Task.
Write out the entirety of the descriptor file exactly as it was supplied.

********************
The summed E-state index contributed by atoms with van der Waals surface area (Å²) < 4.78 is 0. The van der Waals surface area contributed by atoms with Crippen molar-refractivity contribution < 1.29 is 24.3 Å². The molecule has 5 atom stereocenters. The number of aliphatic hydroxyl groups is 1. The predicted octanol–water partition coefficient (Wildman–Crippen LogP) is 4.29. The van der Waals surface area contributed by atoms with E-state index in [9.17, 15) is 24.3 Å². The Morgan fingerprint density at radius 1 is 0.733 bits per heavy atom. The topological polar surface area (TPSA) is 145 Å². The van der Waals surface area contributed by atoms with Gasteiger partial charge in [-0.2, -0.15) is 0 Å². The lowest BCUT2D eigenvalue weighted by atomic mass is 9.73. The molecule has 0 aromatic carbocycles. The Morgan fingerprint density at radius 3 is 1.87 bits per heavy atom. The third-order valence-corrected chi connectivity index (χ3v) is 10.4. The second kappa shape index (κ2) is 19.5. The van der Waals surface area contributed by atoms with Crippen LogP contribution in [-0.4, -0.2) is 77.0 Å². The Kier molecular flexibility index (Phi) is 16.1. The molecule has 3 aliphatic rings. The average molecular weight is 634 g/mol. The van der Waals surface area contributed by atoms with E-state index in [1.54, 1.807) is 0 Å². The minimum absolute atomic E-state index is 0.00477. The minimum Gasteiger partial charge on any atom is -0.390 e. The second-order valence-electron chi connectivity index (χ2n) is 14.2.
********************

The summed E-state index contributed by atoms with van der Waals surface area (Å²) < 4.78 is 0. The van der Waals surface area contributed by atoms with Crippen molar-refractivity contribution < 1.29 is 24.3 Å². The molecule has 5 atom stereocenters. The number of aliphatic hydroxyl groups is 1. The predicted octanol–water partition coefficient (Wildman–Crippen LogP) is 4.29. The van der Waals surface area contributed by atoms with E-state index in [9.17, 15) is 24.3 Å². The Morgan fingerprint density at radius 1 is 0.733 bits per heavy atom. The topological polar surface area (TPSA) is 145 Å². The van der Waals surface area contributed by atoms with Gasteiger partial charge in [-0.2, -0.15) is 0 Å². The lowest BCUT2D eigenvalue weighted by atomic mass is 9.73. The molecule has 0 aromatic carbocycles. The Morgan fingerprint density at radius 3 is 1.87 bits per heavy atom. The third-order valence-corrected chi connectivity index (χ3v) is 10.4. The second kappa shape index (κ2) is 19.5. The van der Waals surface area contributed by atoms with Crippen LogP contribution in [-0.4, -0.2) is 77.0 Å². The Kier molecular flexibility index (Phi) is 16.1. The molecule has 3 aliphatic rings. The average molecular weight is 634 g/mol. The van der Waals surface area contributed by atoms with E-state index in [1.54, 1.807) is 0 Å². The minimum absolute atomic E-state index is 0.00477. The minimum Gasteiger partial charge on any atom is -0.390 e. The second-order valence-electron chi connectivity index (χ2n) is 14.2.